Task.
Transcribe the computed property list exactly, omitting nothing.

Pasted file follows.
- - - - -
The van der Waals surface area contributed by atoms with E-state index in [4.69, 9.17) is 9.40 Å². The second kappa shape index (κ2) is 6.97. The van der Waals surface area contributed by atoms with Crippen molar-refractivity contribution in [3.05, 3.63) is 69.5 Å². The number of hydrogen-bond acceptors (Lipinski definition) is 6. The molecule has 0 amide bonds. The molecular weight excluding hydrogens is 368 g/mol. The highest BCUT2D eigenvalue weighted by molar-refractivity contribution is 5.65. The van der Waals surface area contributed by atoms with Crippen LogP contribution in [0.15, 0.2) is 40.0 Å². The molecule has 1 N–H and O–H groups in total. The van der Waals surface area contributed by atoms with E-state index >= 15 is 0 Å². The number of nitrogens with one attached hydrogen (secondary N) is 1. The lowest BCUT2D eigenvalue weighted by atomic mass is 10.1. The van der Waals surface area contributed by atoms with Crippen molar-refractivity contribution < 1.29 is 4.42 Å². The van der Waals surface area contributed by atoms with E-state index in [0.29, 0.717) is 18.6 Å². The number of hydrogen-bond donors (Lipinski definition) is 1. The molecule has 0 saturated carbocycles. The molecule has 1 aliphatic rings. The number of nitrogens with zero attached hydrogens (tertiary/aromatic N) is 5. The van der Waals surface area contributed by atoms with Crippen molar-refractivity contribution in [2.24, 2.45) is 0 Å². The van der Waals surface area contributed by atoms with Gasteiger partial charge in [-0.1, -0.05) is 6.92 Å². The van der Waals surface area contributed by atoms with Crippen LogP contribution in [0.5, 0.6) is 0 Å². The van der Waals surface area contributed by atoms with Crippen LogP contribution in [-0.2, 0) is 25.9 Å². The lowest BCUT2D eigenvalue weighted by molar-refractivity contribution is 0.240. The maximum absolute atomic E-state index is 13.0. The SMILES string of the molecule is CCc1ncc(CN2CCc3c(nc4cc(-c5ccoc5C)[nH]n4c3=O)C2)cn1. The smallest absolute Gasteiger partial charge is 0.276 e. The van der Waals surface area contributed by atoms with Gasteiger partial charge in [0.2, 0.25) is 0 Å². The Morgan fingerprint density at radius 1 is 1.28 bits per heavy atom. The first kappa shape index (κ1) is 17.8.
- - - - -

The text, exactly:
The van der Waals surface area contributed by atoms with E-state index in [4.69, 9.17) is 9.40 Å². The second kappa shape index (κ2) is 6.97. The van der Waals surface area contributed by atoms with Crippen molar-refractivity contribution in [3.05, 3.63) is 69.5 Å². The number of hydrogen-bond acceptors (Lipinski definition) is 6. The molecule has 0 amide bonds. The molecular weight excluding hydrogens is 368 g/mol. The highest BCUT2D eigenvalue weighted by molar-refractivity contribution is 5.65. The van der Waals surface area contributed by atoms with Crippen LogP contribution in [0.15, 0.2) is 40.0 Å². The molecule has 1 N–H and O–H groups in total. The van der Waals surface area contributed by atoms with E-state index >= 15 is 0 Å². The number of nitrogens with one attached hydrogen (secondary N) is 1. The lowest BCUT2D eigenvalue weighted by atomic mass is 10.1. The van der Waals surface area contributed by atoms with Crippen molar-refractivity contribution < 1.29 is 4.42 Å². The van der Waals surface area contributed by atoms with E-state index in [0.29, 0.717) is 18.6 Å². The number of hydrogen-bond donors (Lipinski definition) is 1. The molecule has 0 saturated carbocycles. The molecule has 1 aliphatic rings. The number of nitrogens with zero attached hydrogens (tertiary/aromatic N) is 5. The van der Waals surface area contributed by atoms with Crippen molar-refractivity contribution in [2.24, 2.45) is 0 Å². The van der Waals surface area contributed by atoms with Gasteiger partial charge in [-0.1, -0.05) is 6.92 Å². The van der Waals surface area contributed by atoms with Crippen LogP contribution in [0.5, 0.6) is 0 Å². The van der Waals surface area contributed by atoms with Crippen LogP contribution in [-0.2, 0) is 25.9 Å². The lowest BCUT2D eigenvalue weighted by molar-refractivity contribution is 0.240. The maximum absolute atomic E-state index is 13.0. The SMILES string of the molecule is CCc1ncc(CN2CCc3c(nc4cc(-c5ccoc5C)[nH]n4c3=O)C2)cn1. The smallest absolute Gasteiger partial charge is 0.276 e. The van der Waals surface area contributed by atoms with Gasteiger partial charge in [0.2, 0.25) is 0 Å². The Morgan fingerprint density at radius 1 is 1.28 bits per heavy atom. The first kappa shape index (κ1) is 17.8.